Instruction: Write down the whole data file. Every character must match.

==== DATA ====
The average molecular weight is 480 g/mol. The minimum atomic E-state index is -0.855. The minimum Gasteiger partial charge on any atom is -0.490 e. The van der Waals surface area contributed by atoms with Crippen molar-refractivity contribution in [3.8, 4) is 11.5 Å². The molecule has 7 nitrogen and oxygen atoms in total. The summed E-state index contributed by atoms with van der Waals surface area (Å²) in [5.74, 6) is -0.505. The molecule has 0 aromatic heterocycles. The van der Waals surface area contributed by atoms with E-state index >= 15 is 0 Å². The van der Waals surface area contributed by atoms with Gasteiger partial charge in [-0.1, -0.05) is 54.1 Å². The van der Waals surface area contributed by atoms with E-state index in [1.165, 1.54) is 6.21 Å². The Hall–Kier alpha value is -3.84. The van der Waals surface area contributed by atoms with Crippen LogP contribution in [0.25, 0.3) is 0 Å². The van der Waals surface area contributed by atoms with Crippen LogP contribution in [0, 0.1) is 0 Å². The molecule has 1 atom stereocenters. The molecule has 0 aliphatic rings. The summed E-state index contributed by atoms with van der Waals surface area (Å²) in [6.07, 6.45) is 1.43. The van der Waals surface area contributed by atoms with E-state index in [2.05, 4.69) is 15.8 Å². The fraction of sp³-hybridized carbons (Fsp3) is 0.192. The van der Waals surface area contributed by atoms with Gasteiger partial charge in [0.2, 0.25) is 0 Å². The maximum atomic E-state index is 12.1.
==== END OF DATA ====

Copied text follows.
The average molecular weight is 480 g/mol. The minimum atomic E-state index is -0.855. The minimum Gasteiger partial charge on any atom is -0.490 e. The van der Waals surface area contributed by atoms with Crippen molar-refractivity contribution in [3.8, 4) is 11.5 Å². The molecule has 7 nitrogen and oxygen atoms in total. The summed E-state index contributed by atoms with van der Waals surface area (Å²) in [5.74, 6) is -0.505. The molecule has 0 aromatic heterocycles. The van der Waals surface area contributed by atoms with E-state index >= 15 is 0 Å². The van der Waals surface area contributed by atoms with Gasteiger partial charge in [-0.1, -0.05) is 54.1 Å². The van der Waals surface area contributed by atoms with E-state index in [1.165, 1.54) is 6.21 Å². The Hall–Kier alpha value is -3.84. The van der Waals surface area contributed by atoms with Crippen LogP contribution in [0.25, 0.3) is 0 Å². The van der Waals surface area contributed by atoms with Crippen LogP contribution in [0, 0.1) is 0 Å². The molecule has 1 atom stereocenters. The molecule has 0 aliphatic rings. The summed E-state index contributed by atoms with van der Waals surface area (Å²) in [6.07, 6.45) is 1.43. The van der Waals surface area contributed by atoms with E-state index in [2.05, 4.69) is 15.8 Å². The fraction of sp³-hybridized carbons (Fsp3) is 0.192. The van der Waals surface area contributed by atoms with Gasteiger partial charge in [0.2, 0.25) is 0 Å². The maximum atomic E-state index is 12.1.